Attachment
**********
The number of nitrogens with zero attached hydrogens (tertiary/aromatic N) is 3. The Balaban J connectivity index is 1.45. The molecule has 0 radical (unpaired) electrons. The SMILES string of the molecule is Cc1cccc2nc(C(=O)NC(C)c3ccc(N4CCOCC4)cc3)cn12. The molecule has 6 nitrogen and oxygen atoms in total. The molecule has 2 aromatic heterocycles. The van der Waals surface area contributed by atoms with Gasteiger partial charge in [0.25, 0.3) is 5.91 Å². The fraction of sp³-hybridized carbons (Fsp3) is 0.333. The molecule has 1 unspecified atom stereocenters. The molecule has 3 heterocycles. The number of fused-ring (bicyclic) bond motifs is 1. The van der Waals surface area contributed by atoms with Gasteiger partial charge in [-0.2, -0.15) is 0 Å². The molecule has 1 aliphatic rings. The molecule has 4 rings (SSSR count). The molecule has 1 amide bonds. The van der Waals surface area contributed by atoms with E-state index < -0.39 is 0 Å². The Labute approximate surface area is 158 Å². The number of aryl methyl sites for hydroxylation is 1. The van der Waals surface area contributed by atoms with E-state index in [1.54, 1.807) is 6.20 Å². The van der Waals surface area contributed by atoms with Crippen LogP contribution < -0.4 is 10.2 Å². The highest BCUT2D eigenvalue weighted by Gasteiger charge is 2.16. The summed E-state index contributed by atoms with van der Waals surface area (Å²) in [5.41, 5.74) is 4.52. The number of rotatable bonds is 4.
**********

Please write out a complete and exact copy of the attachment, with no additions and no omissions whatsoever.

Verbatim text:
The number of nitrogens with zero attached hydrogens (tertiary/aromatic N) is 3. The Balaban J connectivity index is 1.45. The molecule has 0 radical (unpaired) electrons. The SMILES string of the molecule is Cc1cccc2nc(C(=O)NC(C)c3ccc(N4CCOCC4)cc3)cn12. The molecule has 6 nitrogen and oxygen atoms in total. The molecule has 2 aromatic heterocycles. The van der Waals surface area contributed by atoms with Gasteiger partial charge in [0.25, 0.3) is 5.91 Å². The fraction of sp³-hybridized carbons (Fsp3) is 0.333. The molecule has 1 unspecified atom stereocenters. The molecule has 3 heterocycles. The number of fused-ring (bicyclic) bond motifs is 1. The van der Waals surface area contributed by atoms with Gasteiger partial charge in [-0.2, -0.15) is 0 Å². The molecule has 1 aliphatic rings. The molecule has 4 rings (SSSR count). The molecule has 1 amide bonds. The van der Waals surface area contributed by atoms with E-state index < -0.39 is 0 Å². The Labute approximate surface area is 158 Å². The number of aryl methyl sites for hydroxylation is 1. The van der Waals surface area contributed by atoms with E-state index in [1.54, 1.807) is 6.20 Å². The van der Waals surface area contributed by atoms with Crippen LogP contribution < -0.4 is 10.2 Å². The highest BCUT2D eigenvalue weighted by Gasteiger charge is 2.16. The summed E-state index contributed by atoms with van der Waals surface area (Å²) in [5.41, 5.74) is 4.52. The number of rotatable bonds is 4.